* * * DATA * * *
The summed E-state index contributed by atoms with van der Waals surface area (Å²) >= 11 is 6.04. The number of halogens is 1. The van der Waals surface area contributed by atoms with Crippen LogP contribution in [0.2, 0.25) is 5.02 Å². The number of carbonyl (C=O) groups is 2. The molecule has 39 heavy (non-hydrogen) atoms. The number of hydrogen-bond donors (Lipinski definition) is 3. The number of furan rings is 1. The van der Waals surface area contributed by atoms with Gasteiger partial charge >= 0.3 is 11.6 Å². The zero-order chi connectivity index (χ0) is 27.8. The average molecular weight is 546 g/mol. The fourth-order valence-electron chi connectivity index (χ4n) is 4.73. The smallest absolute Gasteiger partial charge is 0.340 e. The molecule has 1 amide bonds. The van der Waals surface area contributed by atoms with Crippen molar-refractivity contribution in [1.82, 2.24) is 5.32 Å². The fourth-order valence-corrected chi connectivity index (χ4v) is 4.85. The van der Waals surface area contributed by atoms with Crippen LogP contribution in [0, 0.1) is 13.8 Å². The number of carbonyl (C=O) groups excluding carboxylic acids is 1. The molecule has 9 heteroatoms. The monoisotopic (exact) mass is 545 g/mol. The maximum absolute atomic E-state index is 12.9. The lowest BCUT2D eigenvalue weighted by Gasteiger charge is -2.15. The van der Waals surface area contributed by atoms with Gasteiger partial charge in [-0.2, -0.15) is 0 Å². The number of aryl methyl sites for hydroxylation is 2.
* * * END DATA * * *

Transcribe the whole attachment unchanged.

The summed E-state index contributed by atoms with van der Waals surface area (Å²) >= 11 is 6.04. The number of halogens is 1. The van der Waals surface area contributed by atoms with Crippen LogP contribution in [0.2, 0.25) is 5.02 Å². The number of carbonyl (C=O) groups is 2. The molecule has 39 heavy (non-hydrogen) atoms. The number of hydrogen-bond donors (Lipinski definition) is 3. The number of furan rings is 1. The van der Waals surface area contributed by atoms with Gasteiger partial charge >= 0.3 is 11.6 Å². The zero-order chi connectivity index (χ0) is 27.8. The average molecular weight is 546 g/mol. The fourth-order valence-electron chi connectivity index (χ4n) is 4.73. The smallest absolute Gasteiger partial charge is 0.340 e. The molecule has 1 amide bonds. The van der Waals surface area contributed by atoms with Crippen molar-refractivity contribution in [1.82, 2.24) is 5.32 Å². The fourth-order valence-corrected chi connectivity index (χ4v) is 4.85. The van der Waals surface area contributed by atoms with Crippen LogP contribution in [0, 0.1) is 13.8 Å². The number of carbonyl (C=O) groups excluding carboxylic acids is 1. The molecule has 9 heteroatoms. The monoisotopic (exact) mass is 545 g/mol. The maximum absolute atomic E-state index is 12.9. The lowest BCUT2D eigenvalue weighted by Gasteiger charge is -2.15. The van der Waals surface area contributed by atoms with Gasteiger partial charge in [-0.2, -0.15) is 0 Å². The number of aryl methyl sites for hydroxylation is 2.